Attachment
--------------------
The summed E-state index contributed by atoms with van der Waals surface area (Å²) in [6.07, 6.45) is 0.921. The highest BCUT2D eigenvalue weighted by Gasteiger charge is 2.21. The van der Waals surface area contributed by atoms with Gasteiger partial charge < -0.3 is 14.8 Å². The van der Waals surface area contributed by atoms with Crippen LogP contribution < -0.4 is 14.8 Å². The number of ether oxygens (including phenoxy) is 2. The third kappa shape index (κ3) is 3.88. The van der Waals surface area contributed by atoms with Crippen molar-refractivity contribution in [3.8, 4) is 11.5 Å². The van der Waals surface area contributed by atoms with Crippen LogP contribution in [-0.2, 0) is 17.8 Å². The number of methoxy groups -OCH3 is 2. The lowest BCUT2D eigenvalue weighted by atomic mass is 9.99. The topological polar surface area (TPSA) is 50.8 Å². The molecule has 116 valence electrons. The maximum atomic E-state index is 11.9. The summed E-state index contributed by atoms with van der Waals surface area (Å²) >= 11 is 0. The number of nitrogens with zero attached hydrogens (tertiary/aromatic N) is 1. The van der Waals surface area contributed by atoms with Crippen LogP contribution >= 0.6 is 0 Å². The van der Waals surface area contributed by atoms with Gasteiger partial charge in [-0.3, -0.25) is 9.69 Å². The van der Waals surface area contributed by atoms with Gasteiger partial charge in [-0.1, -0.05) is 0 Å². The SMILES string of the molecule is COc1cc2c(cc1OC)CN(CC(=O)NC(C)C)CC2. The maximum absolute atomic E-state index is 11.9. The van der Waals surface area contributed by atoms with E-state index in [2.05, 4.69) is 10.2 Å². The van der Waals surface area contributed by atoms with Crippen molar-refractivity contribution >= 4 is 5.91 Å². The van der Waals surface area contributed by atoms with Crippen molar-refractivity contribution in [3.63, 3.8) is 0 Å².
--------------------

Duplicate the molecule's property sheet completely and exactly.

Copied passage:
The summed E-state index contributed by atoms with van der Waals surface area (Å²) in [6.07, 6.45) is 0.921. The highest BCUT2D eigenvalue weighted by Gasteiger charge is 2.21. The van der Waals surface area contributed by atoms with Gasteiger partial charge < -0.3 is 14.8 Å². The van der Waals surface area contributed by atoms with Crippen LogP contribution < -0.4 is 14.8 Å². The number of ether oxygens (including phenoxy) is 2. The third kappa shape index (κ3) is 3.88. The van der Waals surface area contributed by atoms with Crippen molar-refractivity contribution in [3.8, 4) is 11.5 Å². The van der Waals surface area contributed by atoms with Crippen LogP contribution in [-0.2, 0) is 17.8 Å². The number of methoxy groups -OCH3 is 2. The lowest BCUT2D eigenvalue weighted by atomic mass is 9.99. The topological polar surface area (TPSA) is 50.8 Å². The molecule has 116 valence electrons. The maximum atomic E-state index is 11.9. The summed E-state index contributed by atoms with van der Waals surface area (Å²) >= 11 is 0. The number of nitrogens with zero attached hydrogens (tertiary/aromatic N) is 1. The van der Waals surface area contributed by atoms with Crippen LogP contribution >= 0.6 is 0 Å². The van der Waals surface area contributed by atoms with Gasteiger partial charge in [-0.3, -0.25) is 9.69 Å². The van der Waals surface area contributed by atoms with Gasteiger partial charge in [-0.1, -0.05) is 0 Å². The SMILES string of the molecule is COc1cc2c(cc1OC)CN(CC(=O)NC(C)C)CC2. The maximum absolute atomic E-state index is 11.9. The van der Waals surface area contributed by atoms with E-state index in [2.05, 4.69) is 10.2 Å². The van der Waals surface area contributed by atoms with Crippen molar-refractivity contribution >= 4 is 5.91 Å². The van der Waals surface area contributed by atoms with Crippen molar-refractivity contribution in [3.63, 3.8) is 0 Å².